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Portable CT scanner allows brain specialists to treat patients at bedside

Published 26/02/2016

The new portable CT scanner enables doctors to scan patients brains without moving them to another area of the hospital (University Hospital Southampton NHS Foundation Trust/PA)
The new portable CT scanner enables doctors to scan patients brains without moving them to another area of the hospital (University Hospital Southampton NHS Foundation Trust/PA)

Brain specialists at a UK hospital are the first in Europe to provide life-saving resuscitation, imaging and surgery at patients' bedsides.

Clinicians on the neurointensive care unit (NICU) at Southampton General Hospital have called the development a "major milestone" in the treatment of critically ill and injured patients that could transform clinical practice.

It has been made possible through the use of a new £150,000 portable CT scanner - donated by fundraising group Percy's Pals - which enables doctors to scan patients on the unit rather than transport them across hospital to an imaging suite.

Neurosurgeons can then perform an emergency image-guided procedure, known as an external ventricular drain, at the same time to release fluid from the brain and reduce pressure on the skull.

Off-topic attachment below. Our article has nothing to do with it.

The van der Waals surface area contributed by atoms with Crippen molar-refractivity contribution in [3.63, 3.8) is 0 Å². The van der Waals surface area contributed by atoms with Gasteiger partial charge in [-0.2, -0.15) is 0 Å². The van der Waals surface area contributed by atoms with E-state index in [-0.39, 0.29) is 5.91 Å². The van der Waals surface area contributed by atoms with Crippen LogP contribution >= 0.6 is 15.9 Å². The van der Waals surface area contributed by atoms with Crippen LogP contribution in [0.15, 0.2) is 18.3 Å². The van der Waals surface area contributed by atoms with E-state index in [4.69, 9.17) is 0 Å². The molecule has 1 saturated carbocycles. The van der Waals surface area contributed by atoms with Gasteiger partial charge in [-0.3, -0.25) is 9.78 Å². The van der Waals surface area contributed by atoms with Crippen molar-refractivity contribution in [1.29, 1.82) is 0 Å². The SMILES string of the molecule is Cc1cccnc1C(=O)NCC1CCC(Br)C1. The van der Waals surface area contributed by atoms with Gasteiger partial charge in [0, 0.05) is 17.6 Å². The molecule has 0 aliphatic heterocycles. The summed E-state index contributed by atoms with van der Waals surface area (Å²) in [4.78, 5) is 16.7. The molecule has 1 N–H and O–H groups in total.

Previously, patients had to be transferred to a scanner by three members of staff - a consultant, medical technician and nurse - for imaging, then taken to theatre if they required a ventricular drain or other emergency surgery.

Dr Roger Lightfoot, director of the NICU at Southampton General, said: "Timing is everything when it comes to neurological conditions and any deterioration needs to be diagnosed as quickly as possible so pressure can be taken off of the brain rapidly to give a patient the best possible chance of a good recovery.

"The portable CT scanner not only enables instant imaging, it means we no longer have to move critically ill patients away from the safety of the intensive care unit and we can perform emergency procedures at the bedside - it really is a major milestone in neurointensive care treatment."

To find out more about Percy's Pals and how to support the group, visit www.percyspals.com.

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